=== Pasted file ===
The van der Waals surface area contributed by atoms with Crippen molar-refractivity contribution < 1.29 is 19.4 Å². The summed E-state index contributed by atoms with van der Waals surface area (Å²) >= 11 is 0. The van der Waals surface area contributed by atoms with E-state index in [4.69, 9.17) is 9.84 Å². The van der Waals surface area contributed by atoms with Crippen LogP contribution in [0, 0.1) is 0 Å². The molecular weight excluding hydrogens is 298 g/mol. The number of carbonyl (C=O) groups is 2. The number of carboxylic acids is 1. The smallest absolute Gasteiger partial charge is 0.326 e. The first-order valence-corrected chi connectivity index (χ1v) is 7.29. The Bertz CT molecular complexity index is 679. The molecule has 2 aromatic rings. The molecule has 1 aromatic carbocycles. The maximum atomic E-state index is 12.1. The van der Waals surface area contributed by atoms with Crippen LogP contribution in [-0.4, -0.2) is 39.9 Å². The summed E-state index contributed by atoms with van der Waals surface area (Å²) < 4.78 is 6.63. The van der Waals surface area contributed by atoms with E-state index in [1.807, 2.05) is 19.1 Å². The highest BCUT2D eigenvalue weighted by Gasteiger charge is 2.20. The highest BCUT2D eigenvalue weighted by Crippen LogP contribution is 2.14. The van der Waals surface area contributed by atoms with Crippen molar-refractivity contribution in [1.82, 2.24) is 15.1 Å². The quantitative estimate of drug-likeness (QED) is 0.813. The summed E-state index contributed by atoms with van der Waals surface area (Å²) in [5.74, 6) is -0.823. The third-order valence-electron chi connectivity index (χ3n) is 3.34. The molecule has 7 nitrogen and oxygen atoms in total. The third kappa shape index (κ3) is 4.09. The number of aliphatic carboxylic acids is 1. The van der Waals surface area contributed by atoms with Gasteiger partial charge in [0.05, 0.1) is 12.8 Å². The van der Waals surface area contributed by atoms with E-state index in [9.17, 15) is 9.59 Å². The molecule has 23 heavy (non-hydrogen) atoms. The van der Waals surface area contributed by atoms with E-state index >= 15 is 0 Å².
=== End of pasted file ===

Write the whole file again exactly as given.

The van der Waals surface area contributed by atoms with Crippen molar-refractivity contribution < 1.29 is 19.4 Å². The summed E-state index contributed by atoms with van der Waals surface area (Å²) >= 11 is 0. The van der Waals surface area contributed by atoms with E-state index in [4.69, 9.17) is 9.84 Å². The van der Waals surface area contributed by atoms with Crippen LogP contribution in [0, 0.1) is 0 Å². The molecular weight excluding hydrogens is 298 g/mol. The number of carbonyl (C=O) groups is 2. The number of carboxylic acids is 1. The smallest absolute Gasteiger partial charge is 0.326 e. The first-order valence-corrected chi connectivity index (χ1v) is 7.29. The Bertz CT molecular complexity index is 679. The molecule has 2 aromatic rings. The molecule has 1 aromatic carbocycles. The maximum atomic E-state index is 12.1. The van der Waals surface area contributed by atoms with Crippen LogP contribution in [-0.4, -0.2) is 39.9 Å². The summed E-state index contributed by atoms with van der Waals surface area (Å²) < 4.78 is 6.63. The van der Waals surface area contributed by atoms with E-state index in [1.807, 2.05) is 19.1 Å². The highest BCUT2D eigenvalue weighted by Gasteiger charge is 2.20. The highest BCUT2D eigenvalue weighted by Crippen LogP contribution is 2.14. The van der Waals surface area contributed by atoms with Crippen molar-refractivity contribution in [1.82, 2.24) is 15.1 Å². The quantitative estimate of drug-likeness (QED) is 0.813. The summed E-state index contributed by atoms with van der Waals surface area (Å²) in [5.74, 6) is -0.823. The third-order valence-electron chi connectivity index (χ3n) is 3.34. The molecule has 7 nitrogen and oxygen atoms in total. The third kappa shape index (κ3) is 4.09. The number of aliphatic carboxylic acids is 1. The van der Waals surface area contributed by atoms with Gasteiger partial charge in [0.05, 0.1) is 12.8 Å². The van der Waals surface area contributed by atoms with E-state index in [9.17, 15) is 9.59 Å². The molecule has 23 heavy (non-hydrogen) atoms. The van der Waals surface area contributed by atoms with E-state index >= 15 is 0 Å².